Demonstration 7th March 2017 - Peter Dalziel, Pastel Portrait of the Duchess of Cambridge
report by Maggie Goodsell
Peter started by
telling us a bit about his background, including his new venture as a
cruise ship art tutor for Fred Olsen. He said that he prefers to do
portraits from a photograph as sitters tend to move about.
Peter told us that
it is best to get an overall plan first rather than concentrating on
detail too soon. This picture demonstrates the use of triangles to
establish the relative positions of the features of a face.
Working from a photo of the Duchess of Cambridge, Peter sketched out the main lines using conte pastel on tinted pastel paper.
Peter used a fairly gentle background to help project the image forward.
Defining the face
Progress of an eye - Peter said to remember that when painting eyes you are basically painting part of a golf ball.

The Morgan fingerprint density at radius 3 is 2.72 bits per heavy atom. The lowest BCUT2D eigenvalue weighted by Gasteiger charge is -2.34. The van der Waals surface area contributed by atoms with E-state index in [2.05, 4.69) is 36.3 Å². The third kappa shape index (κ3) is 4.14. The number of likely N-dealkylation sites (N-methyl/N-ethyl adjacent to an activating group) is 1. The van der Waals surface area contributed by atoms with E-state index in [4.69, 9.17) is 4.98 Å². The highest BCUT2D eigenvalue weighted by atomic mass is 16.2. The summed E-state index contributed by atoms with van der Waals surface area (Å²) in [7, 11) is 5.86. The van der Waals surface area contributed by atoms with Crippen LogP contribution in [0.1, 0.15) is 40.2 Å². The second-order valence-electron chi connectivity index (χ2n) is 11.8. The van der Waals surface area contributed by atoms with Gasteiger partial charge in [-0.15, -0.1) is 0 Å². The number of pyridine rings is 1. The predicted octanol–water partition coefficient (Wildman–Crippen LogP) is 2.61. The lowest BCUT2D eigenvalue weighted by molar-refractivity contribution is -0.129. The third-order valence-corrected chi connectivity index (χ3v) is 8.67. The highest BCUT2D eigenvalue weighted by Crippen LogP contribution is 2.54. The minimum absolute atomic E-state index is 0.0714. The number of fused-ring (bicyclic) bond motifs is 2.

Peter used a tinged white to blend the colours on the face, taking note of the contours when blending.
Peter said that he prefers not to paint teeth but if you have to, the trick is to paint the shadow around them and then use a blender to lightly pull the pastel down to form the teeth.
When using pastel Peter, being right handed, works from left to right across the picture to avoid smudging. He said he would normally do both eyes at once to get them the same colour.
It was at this stage that Peter realised that he hadn't quite got the eyes right. In the studio he would have rubbed off the pastel on the offending eye - he thought probably the first one - and started again.
Peter said that a portrait would normally take him 3-5 hours - he managed an impressive amount of detail in just 2 hours.
Peter & the Duchess of Cambridge.
A selection of paintings by Peter in a range of media
Thanks to Peter for an interesting & informative demonstration
Peter uses a double ended blender, very useful for quickly making different marks
A blender can be used to pick up colour and use it elsewhere.
The top lip is usually darker than the bottom one.
Shading in the corner of an eye will give it roundness
When painting commissions Peter likes to see where the picture is going to hang as this enables him to paint the background in a sympathetic colour